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New York Bachelors’ Heb. B. L. Association


In our last we presented that portion of the minutes of correspondence, then communicated to us; and as other Hazanim besides the two then mentioned have received the honour of membership from that institution, which promises so much good, we now lay before the public the remainder of the minutes, which has been since then furnished to us. Whilst on the subject, we will state the main characteristic features of the society to be, to loan to any person professing Judaism, being in indigent circumstances, he giving one or more sureties, one of whom must be a resident of New York City, twenty-five dollars, reimbursable by installment within one year. Should an applicant not be able to furnish securities, the Board has then discretion to loan him an amount not exceeding ten dollars.

Portion of Minutes of the Bachelors’ Hebrew B. L. Association

At a meeting of the Board of Managers, Feb. 3, 1848.

The committee on correspondence presented a letter from the Rev. Ansel Leo, in reply to one informing him of his election to an honorary membership, in which he stated that being qualified to become a member, he would decline the honorary membership and request to become a regular pay member; said letter containing an application to that effect, as also his approval of the association and its objects.

The letter was received with unbounded applause, and created the liveliest satisfaction. It was then

Resolved, That we go immediately into an election of the Rev. A. Leo, for membership. When, on counting the votes, he was declared unanimously elected.

On motion, the committee were instructed to notify to the Rev. A. Leo, of his election to membership; of the high estimation in which he was held by this association, for his talents, and for the approbation evinced by one holding so exalted a position as pastor over the largest congregation in this city, as also, for his desire to co-operate with us in doing good, and that we might hope ever to be found worthy of the support of one so eminently qualified to judge the merits of this association.

It was Resolved, That the law prohibiting any new members from being considered founders, be not applied to Mr. Leo’s membership. This required a unanimous vote, which being passed without a dissenting voice, he was declared a founder of this association.

<<610>>The committee on correspondence then presented a letter from the Rev. Jacques J. Lyons, accepting honorary membership, which was received with reiterated applause, and afforded the highest satisfaction to the whole Board.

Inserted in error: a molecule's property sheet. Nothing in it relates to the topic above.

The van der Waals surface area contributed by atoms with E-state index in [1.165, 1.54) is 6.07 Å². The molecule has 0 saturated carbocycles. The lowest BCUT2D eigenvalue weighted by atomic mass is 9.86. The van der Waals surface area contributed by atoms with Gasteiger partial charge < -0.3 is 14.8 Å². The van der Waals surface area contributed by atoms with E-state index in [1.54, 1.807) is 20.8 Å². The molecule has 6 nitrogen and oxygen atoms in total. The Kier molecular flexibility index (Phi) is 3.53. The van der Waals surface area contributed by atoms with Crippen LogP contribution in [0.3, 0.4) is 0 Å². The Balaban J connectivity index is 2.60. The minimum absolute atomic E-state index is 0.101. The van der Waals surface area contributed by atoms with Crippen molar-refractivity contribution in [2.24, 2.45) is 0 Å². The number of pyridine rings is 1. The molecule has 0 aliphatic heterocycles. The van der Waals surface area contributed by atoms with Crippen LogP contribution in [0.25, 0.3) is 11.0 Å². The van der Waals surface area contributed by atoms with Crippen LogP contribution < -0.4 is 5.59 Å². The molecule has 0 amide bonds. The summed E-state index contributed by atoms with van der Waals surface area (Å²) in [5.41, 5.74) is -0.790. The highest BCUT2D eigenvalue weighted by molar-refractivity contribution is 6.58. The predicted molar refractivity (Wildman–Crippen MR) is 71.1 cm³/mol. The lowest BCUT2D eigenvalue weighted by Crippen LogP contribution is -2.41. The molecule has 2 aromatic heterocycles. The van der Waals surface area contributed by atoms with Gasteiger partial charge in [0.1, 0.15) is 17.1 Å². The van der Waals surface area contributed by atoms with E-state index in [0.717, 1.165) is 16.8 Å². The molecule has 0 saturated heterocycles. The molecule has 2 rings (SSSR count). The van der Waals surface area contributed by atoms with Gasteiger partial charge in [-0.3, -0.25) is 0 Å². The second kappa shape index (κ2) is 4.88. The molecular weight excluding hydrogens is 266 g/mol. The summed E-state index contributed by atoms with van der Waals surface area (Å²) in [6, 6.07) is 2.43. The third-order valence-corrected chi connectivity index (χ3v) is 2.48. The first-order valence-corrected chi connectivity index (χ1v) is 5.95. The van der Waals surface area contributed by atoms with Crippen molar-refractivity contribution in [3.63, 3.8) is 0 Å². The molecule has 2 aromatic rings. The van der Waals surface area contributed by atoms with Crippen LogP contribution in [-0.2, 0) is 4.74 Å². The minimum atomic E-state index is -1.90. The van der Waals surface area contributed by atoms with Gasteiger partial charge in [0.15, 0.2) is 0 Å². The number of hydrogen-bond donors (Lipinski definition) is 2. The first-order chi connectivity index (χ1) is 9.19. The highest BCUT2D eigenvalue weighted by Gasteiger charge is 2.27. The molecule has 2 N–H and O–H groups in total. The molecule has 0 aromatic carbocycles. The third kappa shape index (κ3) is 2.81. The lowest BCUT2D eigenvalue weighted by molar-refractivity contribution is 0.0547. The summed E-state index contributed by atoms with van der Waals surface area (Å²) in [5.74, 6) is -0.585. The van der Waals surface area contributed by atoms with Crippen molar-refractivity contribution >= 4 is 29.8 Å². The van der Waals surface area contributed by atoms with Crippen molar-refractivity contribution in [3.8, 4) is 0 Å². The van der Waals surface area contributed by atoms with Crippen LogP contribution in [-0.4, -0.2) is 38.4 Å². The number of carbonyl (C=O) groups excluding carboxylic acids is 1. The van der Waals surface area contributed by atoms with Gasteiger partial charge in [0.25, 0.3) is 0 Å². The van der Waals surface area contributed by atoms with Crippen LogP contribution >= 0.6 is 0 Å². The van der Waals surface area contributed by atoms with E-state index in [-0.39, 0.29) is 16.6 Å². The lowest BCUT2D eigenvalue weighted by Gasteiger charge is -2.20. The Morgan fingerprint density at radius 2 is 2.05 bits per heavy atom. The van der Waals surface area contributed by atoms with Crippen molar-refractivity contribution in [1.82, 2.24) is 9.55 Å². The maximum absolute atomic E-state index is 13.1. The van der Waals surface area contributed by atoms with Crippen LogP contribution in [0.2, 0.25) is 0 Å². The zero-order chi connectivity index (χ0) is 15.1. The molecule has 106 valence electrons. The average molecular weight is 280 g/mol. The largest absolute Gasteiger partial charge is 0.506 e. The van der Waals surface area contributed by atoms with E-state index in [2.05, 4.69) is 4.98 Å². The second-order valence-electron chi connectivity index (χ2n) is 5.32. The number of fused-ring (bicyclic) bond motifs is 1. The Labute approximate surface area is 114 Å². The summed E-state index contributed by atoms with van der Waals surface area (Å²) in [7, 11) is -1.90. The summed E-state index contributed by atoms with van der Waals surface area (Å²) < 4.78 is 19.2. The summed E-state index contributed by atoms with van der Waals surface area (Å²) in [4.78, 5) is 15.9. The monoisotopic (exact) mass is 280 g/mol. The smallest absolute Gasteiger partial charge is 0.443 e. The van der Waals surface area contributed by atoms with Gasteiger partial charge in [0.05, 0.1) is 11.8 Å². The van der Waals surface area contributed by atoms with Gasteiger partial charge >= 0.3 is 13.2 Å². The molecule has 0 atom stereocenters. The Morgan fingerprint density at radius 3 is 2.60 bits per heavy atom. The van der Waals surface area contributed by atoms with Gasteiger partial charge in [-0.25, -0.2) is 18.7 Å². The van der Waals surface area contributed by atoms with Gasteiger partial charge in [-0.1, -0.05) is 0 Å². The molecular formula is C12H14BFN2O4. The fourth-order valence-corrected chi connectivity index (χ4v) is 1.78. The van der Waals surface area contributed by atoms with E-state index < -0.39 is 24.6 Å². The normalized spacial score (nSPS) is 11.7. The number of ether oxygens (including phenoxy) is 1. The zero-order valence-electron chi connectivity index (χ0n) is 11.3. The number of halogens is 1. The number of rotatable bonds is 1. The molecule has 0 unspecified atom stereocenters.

It was resolved, That the Rev. J. J. Lyons be enrolled as an honorary member. On motion,

Resolved, That the committee address a letter to the Rev. J, J. Lyons, stating their sense of the high honour conferred, and their gratification at receiving the approval of one so distinguished and capable to judge its merits, and that we shall endeavour to conduct this association in such a manner as to merit the continuance of the high opinion entertained of our humble efforts by the talented pastor of the oldest congregation in this city, and which will ever act as an incentive to surmount every obstacle to accomplish a good and holy work, now in its infancy.

The committee also presented a letter from the Rev. Isaac Leeser, accepting honorary membership. It contained sentiments which are alike honorable to the heart and head which dictated them, and commanded the admiration of every member. It was

Resolved, That the Rev. Isaac Leeser be enrolled as an honorary member. On motion

Resolved, That the committee inform the Rev. Isaac of his enrolment, that the thanks of this meeting be tendered for his kind wishes and approval of the objects of this association, expressed on many occasions, both public and private, as also for his offer of the gratuitous use of the columns of the Occident, a periodical which is, alike, an honour to himself and the religion he so ably advocates. That we shall avail ourselves from time to time of its kind permission; and that we shall ever feel grateful for the noble and disinterested manner in which he advocated our cause from the first, when our association numbered but few, and that we shall ever endeavour to merit the friendly interest and support of one so talented and distinguished. It was resolved that these letters be signed by the President and Secretary.

D. N. Morange,
Benj. J. Hart,
Barrah Seligman,
Committee on Correspondence.
Lewis M. Morrison, President.

A. H. Jacobs, Sec. Pro. Tem.